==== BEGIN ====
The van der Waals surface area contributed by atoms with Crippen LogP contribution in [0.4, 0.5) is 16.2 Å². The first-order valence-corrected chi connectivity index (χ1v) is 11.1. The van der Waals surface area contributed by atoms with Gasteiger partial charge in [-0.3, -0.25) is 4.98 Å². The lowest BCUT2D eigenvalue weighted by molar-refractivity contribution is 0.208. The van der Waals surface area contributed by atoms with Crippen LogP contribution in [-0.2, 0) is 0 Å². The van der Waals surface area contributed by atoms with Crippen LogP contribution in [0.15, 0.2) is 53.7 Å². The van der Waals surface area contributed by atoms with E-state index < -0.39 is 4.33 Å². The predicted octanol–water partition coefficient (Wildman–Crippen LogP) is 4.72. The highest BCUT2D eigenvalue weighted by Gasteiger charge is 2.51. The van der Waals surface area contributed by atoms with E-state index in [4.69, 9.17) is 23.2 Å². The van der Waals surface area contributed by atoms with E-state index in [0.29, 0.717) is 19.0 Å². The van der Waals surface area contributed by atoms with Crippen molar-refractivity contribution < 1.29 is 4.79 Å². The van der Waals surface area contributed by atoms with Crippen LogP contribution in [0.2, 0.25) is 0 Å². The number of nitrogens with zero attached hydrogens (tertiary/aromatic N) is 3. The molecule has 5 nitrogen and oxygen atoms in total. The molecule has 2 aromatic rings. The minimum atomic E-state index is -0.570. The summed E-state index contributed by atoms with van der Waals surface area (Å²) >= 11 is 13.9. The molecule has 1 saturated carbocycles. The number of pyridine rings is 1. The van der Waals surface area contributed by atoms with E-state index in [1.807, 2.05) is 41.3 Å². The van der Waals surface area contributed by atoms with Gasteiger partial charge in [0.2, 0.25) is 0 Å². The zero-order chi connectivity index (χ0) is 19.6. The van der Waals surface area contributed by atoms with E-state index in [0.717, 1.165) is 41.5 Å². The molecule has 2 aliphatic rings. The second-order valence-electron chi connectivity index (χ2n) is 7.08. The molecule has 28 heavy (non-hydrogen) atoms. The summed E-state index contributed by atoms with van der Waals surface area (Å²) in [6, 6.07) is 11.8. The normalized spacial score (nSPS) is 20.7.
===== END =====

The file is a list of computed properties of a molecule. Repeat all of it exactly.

The van der Waals surface area contributed by atoms with Crippen LogP contribution in [0.4, 0.5) is 16.2 Å². The first-order valence-corrected chi connectivity index (χ1v) is 11.1. The van der Waals surface area contributed by atoms with Gasteiger partial charge in [-0.3, -0.25) is 4.98 Å². The lowest BCUT2D eigenvalue weighted by molar-refractivity contribution is 0.208. The van der Waals surface area contributed by atoms with Crippen LogP contribution in [-0.2, 0) is 0 Å². The van der Waals surface area contributed by atoms with Crippen LogP contribution in [0.15, 0.2) is 53.7 Å². The van der Waals surface area contributed by atoms with E-state index < -0.39 is 4.33 Å². The predicted octanol–water partition coefficient (Wildman–Crippen LogP) is 4.72. The highest BCUT2D eigenvalue weighted by Gasteiger charge is 2.51. The van der Waals surface area contributed by atoms with E-state index in [4.69, 9.17) is 23.2 Å². The van der Waals surface area contributed by atoms with E-state index in [0.29, 0.717) is 19.0 Å². The van der Waals surface area contributed by atoms with Crippen molar-refractivity contribution < 1.29 is 4.79 Å². The van der Waals surface area contributed by atoms with Crippen LogP contribution in [0.2, 0.25) is 0 Å². The number of nitrogens with zero attached hydrogens (tertiary/aromatic N) is 3. The molecule has 5 nitrogen and oxygen atoms in total. The molecule has 2 aromatic rings. The minimum atomic E-state index is -0.570. The summed E-state index contributed by atoms with van der Waals surface area (Å²) >= 11 is 13.9. The molecule has 1 saturated carbocycles. The number of pyridine rings is 1. The van der Waals surface area contributed by atoms with E-state index in [1.807, 2.05) is 41.3 Å². The van der Waals surface area contributed by atoms with Gasteiger partial charge in [0.2, 0.25) is 0 Å². The zero-order chi connectivity index (χ0) is 19.6. The van der Waals surface area contributed by atoms with E-state index in [0.717, 1.165) is 41.5 Å². The molecule has 2 aliphatic rings. The second-order valence-electron chi connectivity index (χ2n) is 7.08. The molecule has 28 heavy (non-hydrogen) atoms. The summed E-state index contributed by atoms with van der Waals surface area (Å²) in [6, 6.07) is 11.8. The normalized spacial score (nSPS) is 20.7.